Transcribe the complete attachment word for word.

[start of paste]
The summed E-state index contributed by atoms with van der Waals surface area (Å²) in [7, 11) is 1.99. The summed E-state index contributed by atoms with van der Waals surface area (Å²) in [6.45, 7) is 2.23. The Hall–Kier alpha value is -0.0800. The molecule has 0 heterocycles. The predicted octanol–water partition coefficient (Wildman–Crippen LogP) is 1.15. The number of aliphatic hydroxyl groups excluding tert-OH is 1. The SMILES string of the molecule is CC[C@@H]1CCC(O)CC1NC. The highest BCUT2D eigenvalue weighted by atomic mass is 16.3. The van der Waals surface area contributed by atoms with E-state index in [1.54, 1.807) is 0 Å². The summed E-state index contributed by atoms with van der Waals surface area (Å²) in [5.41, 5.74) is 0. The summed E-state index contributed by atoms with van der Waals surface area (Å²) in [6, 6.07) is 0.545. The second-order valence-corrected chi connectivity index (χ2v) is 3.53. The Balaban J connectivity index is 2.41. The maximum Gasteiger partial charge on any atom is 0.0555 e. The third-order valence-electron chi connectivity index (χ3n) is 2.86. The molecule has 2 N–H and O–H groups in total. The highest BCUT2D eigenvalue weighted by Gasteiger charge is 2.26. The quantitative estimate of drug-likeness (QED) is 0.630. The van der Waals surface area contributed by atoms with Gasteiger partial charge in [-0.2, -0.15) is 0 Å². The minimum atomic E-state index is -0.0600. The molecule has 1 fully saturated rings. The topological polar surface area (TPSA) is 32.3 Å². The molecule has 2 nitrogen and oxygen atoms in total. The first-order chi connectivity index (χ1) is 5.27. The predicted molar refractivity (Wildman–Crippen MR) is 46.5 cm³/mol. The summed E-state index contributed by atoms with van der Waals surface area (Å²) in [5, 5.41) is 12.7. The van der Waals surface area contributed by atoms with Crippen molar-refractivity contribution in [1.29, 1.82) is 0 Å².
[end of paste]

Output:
The summed E-state index contributed by atoms with van der Waals surface area (Å²) in [7, 11) is 1.99. The summed E-state index contributed by atoms with van der Waals surface area (Å²) in [6.45, 7) is 2.23. The Hall–Kier alpha value is -0.0800. The molecule has 0 heterocycles. The predicted octanol–water partition coefficient (Wildman–Crippen LogP) is 1.15. The number of aliphatic hydroxyl groups excluding tert-OH is 1. The SMILES string of the molecule is CC[C@@H]1CCC(O)CC1NC. The highest BCUT2D eigenvalue weighted by atomic mass is 16.3. The van der Waals surface area contributed by atoms with E-state index in [1.54, 1.807) is 0 Å². The summed E-state index contributed by atoms with van der Waals surface area (Å²) in [5.41, 5.74) is 0. The summed E-state index contributed by atoms with van der Waals surface area (Å²) in [6, 6.07) is 0.545. The second-order valence-corrected chi connectivity index (χ2v) is 3.53. The Balaban J connectivity index is 2.41. The maximum Gasteiger partial charge on any atom is 0.0555 e. The third-order valence-electron chi connectivity index (χ3n) is 2.86. The molecule has 2 N–H and O–H groups in total. The highest BCUT2D eigenvalue weighted by Gasteiger charge is 2.26. The quantitative estimate of drug-likeness (QED) is 0.630. The van der Waals surface area contributed by atoms with Gasteiger partial charge in [-0.2, -0.15) is 0 Å². The minimum atomic E-state index is -0.0600. The molecule has 1 fully saturated rings. The topological polar surface area (TPSA) is 32.3 Å². The molecule has 2 nitrogen and oxygen atoms in total. The first-order chi connectivity index (χ1) is 5.27. The predicted molar refractivity (Wildman–Crippen MR) is 46.5 cm³/mol. The summed E-state index contributed by atoms with van der Waals surface area (Å²) in [5, 5.41) is 12.7. The van der Waals surface area contributed by atoms with Crippen molar-refractivity contribution in [1.29, 1.82) is 0 Å².